Meet Archie Reyes of the University of Buffalo. The Filipino national is a postdoctoral fellow in John Richard’s lab in the Department of Chemistry. Archie recently made his inaugural trip to CSHL to attend Expression, Purification & Analysis of Proteins & Protein Complexes, and he already has his eyes set on two other courses.
What are your research interests? What are you working on?
I am interested in enzymes and their modes of action; and study the general mechanisms on how they provide rate acceleration on several biological processes.
How did you decide to make this the focus of your research?
While taking my master’s degree, I became really interested in organic reaction mechanisms and protein structure and function and, upon earning my degree, I was sure that I wanted to work in both fields. I realized that the best way to that was to study enzymes – nature’s biological catalysts.
How did your scientific journey begin?
I have really loved science since I was a kid. It has always been my favorite subject, and I enjoy learning through experiments. My high school chemistry teacher inspired me to start a career in science, specifically in biochemistry.
Was there something specific about the Expression, Purification & Analysis of Protein & Protein Complexes course that drew you to apply?
There are three reasons why I applied to the course: 1) Learn about other protein expression systems, such as insect and mammalian cells; 2) Be more engaged in proteomics; and 3) Expand my skills in protein purification focusing on protein-affinity tags, as this would help me address our research lab’s need for scaled-up enzyme preparations.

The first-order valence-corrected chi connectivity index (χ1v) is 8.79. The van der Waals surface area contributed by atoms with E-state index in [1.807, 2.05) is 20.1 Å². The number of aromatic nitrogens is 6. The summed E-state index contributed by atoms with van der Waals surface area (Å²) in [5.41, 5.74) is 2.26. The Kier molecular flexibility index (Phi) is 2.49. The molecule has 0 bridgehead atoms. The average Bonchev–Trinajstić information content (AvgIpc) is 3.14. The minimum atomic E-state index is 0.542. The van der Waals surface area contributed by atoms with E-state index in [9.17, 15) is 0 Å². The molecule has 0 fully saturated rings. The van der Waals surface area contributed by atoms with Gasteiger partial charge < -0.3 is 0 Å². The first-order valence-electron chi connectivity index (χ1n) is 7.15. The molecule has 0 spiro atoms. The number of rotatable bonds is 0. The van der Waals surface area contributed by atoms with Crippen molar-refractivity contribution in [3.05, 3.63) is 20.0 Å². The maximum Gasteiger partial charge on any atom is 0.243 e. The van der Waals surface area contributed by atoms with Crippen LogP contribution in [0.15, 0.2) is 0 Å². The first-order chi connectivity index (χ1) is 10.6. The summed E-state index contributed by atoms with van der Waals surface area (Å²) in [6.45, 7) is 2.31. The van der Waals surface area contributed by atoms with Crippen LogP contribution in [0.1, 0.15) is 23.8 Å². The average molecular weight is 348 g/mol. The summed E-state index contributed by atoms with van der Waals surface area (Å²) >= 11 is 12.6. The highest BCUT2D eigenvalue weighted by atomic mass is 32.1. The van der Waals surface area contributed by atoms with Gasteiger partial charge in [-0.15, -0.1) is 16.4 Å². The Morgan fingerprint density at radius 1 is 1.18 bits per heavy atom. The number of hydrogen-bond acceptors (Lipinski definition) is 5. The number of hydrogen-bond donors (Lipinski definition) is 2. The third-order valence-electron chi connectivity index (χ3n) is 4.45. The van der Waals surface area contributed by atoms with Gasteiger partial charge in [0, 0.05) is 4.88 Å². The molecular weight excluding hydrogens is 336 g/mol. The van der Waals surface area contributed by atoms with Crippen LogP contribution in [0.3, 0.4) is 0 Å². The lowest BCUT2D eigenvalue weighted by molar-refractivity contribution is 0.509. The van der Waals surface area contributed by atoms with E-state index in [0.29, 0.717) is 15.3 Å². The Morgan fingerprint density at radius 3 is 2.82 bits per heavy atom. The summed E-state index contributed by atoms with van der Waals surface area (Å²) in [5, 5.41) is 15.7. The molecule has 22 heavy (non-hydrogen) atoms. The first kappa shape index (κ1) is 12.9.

What and/or how will you apply what you've learned from the course to your work?
I received a lot of help and suggestions from my course instructors and course mates, especially on choosing a more suitable expression system for my enzyme of interest and the appropriate protein-affinity tag to improve the purity of my enzyme preparation.
What is your key takeaway from the course?
There is so much to learn on purifying and analyzing proteins, and how they interact with other biomolecules. It is important to be familiar with protein biochemisty as it is not just a field of study but also a tool for advancing all life sciences.
How many CSHL courses have you attended?
This is my first time attending a CSHL course, and I am interested in attending either this fall’s X-Ray Methods in Structural Biology or next year’s Cryoelectron Microscopy course.
If someone curious in this course asked you for feedback or advice on it, what would you tell him/her?
CSHL is the best place to learn and obtain new scientific skills in the field of life sciences. If given the chance, I would attend a course from this institution once or twice a year.
What do you like most about your time at CSHL?
I love taking pictures and was able to squeeze in some time to photograph the historically picturesque CSHL! I would love to come back during the fall season to see the institution’s majestic foliage colors.
Archie received a scholarship from the National Cancer Institute (NCI) to cover a portion of his course tuition. On behalf of Archie, thank you to NCI for supporting and enabling our young scientists to attend a CSHL course where they expand their skills, knowledge, and network.
Thank you to Archie for being this week's featured visitor. To meet other featured scientists - and discover the wide range of science that takes part in a CSHL meeting or course - go here.